In the middle, she supports Internet neutrality and equal pay for women.

And well to the right—at times on turf occupied only by the libertarian wing of the Republican Party—she insists on ending the National Security Agency’s domestic-spying program and repealing the USA PATRIOT Act.

We have been friends for years; when she asked me what I thought would be the hardest thing about her running, I told her she would have to ask people for money not to support a cause, but to back her.


As a Peace Corps volunteer in Panama from 1999 to 2001, Shenna helped give microloans to artisans in a remote community. And, more recently, as executive director of the ACLU of Maine for more than eight years, she was responsible for raising its annual budget of around $750,000, as well as for contributions to the various campaigns the group joined.

But even now, Shenna is not running for herself. She says that she wants her candidacy to be viewed as a revolutionary rethinking of how campaigning—and politics—can and should work. And her plan for victory is very much like her previous public-service efforts, most notably that 2012 same-sex marriage campaign.

Then, supporters had hundreds of thousands of individual conversations with their friends, neighbors, and communities, making personal connections to explain the importance of marriage equality. The strategy gave backers strong talking points they could repeat in their own words, multiplying the effectiveness of the campaign’s direct appeals to the broader public.

Shenna’s fundamental idea, one adopted by few on the left (though many on the far right), is that elections can be won by the power of human connection and fidelity to one’s ideals. (And integrity. Having spent years working for marriage equality, she refused to get married until all Maine couples could; her September 2013 emailed wedding announcement ended with a request: “And please… no gifts. For real,” with a link to the Federal Election Commission’s campaign-finance rules.)

And she believes that beyond being funded by small, individual donations for regular-person candidates (which Tea Party candidates espoused), campaigns should be staffed by actual humans, who have real lives and families amidst the fray.

Hearing Shenna talk about both unseating Maine’s senior senator and upending a broken electoral system is strange not because it’s so divergent from cynical national political punditry, nor because critics might call it naïve, but because it’s oddly empowering. It sounds rational, reasonable, possible. It’s an idea whose time, like Shenna’s, may at long last have come.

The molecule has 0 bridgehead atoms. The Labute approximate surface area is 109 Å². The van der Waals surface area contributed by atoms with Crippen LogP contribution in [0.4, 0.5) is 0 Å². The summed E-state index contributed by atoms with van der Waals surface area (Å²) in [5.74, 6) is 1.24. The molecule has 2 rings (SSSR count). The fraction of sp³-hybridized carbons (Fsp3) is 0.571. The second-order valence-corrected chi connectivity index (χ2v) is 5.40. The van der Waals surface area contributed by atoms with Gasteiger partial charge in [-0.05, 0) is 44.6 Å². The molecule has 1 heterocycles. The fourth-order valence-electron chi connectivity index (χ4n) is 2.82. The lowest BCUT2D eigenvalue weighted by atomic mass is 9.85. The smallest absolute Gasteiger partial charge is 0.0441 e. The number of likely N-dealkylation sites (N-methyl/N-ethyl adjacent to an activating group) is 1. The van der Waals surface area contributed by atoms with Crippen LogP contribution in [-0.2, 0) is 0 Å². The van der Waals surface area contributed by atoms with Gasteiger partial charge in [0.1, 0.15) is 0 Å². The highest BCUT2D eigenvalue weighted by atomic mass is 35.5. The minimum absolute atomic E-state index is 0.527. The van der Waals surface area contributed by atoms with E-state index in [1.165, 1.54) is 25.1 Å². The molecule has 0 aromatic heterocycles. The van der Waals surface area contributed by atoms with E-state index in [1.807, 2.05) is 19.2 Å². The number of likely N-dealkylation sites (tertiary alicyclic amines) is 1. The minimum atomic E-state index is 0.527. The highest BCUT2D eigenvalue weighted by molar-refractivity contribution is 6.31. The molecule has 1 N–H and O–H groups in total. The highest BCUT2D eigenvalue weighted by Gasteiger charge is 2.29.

Categories: Midd Blogosphere


Once considered an ancient practice, midwifery is experiencing a resurgence across the United States.

When Fernanda’s car rumbled up to the Holy Family Birth Center in Weslaco, Texas, it was past midnight, and she was already dilated to six centimeters. Though she’d given birth twice before, the look on her face, said her midwife, Hannah Epstein ’05, was one of deep terror. Fernanda had crossed the border from Mexico just a few weeks ago, leaving her husband and two children behind as she took the perilous trek, led by coyote, through the desert and across the infamous, swift-flowing Rio Grande (or, to those south of the border, Rio Bravo: the Angry River). Now in Texas, Fernanda was, as far as Epstein could tell, renting a room from total strangers. All this so she could have her baby in the United States: not just for the papers, explained Epstein, but also for the low-cost, high-quality care promised by the Holy Family Birth Center. As several of Epstein’s patients had told her, because of the spike in border violence on the Mexican side, fewer and fewer doctors are willing to leave their homes in the middle of the night. Now, without English skills or immigration documents or anyone she knew or loved, Fernanda was going to give birth completely alone.

Except for her midwife.

Between contractions, Epstein carefully walked the laboring Fernanda to a birthing room, one of four freestanding structures spread about the humble Holy Family campus—a small, windswept ranch cradled between a main Rio Grande Valley thoroughfare and tractor-trod cornfields. Once in the birthing room, with its low lighting, small bed and tub, Fernanda felt her knees completely lock. She couldn’t move. Despite minutes of gentle coaxing from Epstein, Fernanda stood in the middle of the birthing room, stone-faced and perfectly still. She wouldn’t budge. Using a trick she’d learned in nursing school, Epstein placed Fernanda’s arms upon Epstein’s shoulders and began swaying just slightly, almost as though they were dancing. “It can help to ease the pain,” she explained.